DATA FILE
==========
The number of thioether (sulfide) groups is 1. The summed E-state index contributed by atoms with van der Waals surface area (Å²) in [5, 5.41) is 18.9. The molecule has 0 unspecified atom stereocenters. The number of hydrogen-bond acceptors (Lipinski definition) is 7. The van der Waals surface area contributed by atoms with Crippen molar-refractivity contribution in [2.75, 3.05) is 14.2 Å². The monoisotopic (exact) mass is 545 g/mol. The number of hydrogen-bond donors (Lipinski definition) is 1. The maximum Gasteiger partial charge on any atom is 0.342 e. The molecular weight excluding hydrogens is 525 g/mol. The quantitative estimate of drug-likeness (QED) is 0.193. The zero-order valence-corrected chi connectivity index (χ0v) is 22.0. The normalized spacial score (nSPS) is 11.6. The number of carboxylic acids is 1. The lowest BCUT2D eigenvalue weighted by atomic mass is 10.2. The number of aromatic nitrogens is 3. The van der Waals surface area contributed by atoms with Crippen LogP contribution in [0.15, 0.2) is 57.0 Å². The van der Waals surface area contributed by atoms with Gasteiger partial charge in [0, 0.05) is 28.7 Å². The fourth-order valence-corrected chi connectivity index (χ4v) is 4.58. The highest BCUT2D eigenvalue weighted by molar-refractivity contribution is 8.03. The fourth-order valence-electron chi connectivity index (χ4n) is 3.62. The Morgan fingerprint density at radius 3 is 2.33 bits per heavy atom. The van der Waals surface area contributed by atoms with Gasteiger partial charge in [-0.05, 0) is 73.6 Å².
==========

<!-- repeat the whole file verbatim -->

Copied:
The number of thioether (sulfide) groups is 1. The summed E-state index contributed by atoms with van der Waals surface area (Å²) in [5, 5.41) is 18.9. The molecule has 0 unspecified atom stereocenters. The number of hydrogen-bond acceptors (Lipinski definition) is 7. The van der Waals surface area contributed by atoms with Crippen molar-refractivity contribution in [2.75, 3.05) is 14.2 Å². The monoisotopic (exact) mass is 545 g/mol. The number of hydrogen-bond donors (Lipinski definition) is 1. The maximum Gasteiger partial charge on any atom is 0.342 e. The molecular weight excluding hydrogens is 525 g/mol. The quantitative estimate of drug-likeness (QED) is 0.193. The zero-order valence-corrected chi connectivity index (χ0v) is 22.0. The normalized spacial score (nSPS) is 11.6. The number of carboxylic acids is 1. The lowest BCUT2D eigenvalue weighted by atomic mass is 10.2. The number of aromatic nitrogens is 3. The van der Waals surface area contributed by atoms with Crippen LogP contribution in [0.15, 0.2) is 57.0 Å². The van der Waals surface area contributed by atoms with Gasteiger partial charge in [0, 0.05) is 28.7 Å². The fourth-order valence-corrected chi connectivity index (χ4v) is 4.58. The highest BCUT2D eigenvalue weighted by molar-refractivity contribution is 8.03. The fourth-order valence-electron chi connectivity index (χ4n) is 3.62. The Morgan fingerprint density at radius 3 is 2.33 bits per heavy atom. The van der Waals surface area contributed by atoms with Gasteiger partial charge in [-0.05, 0) is 73.6 Å².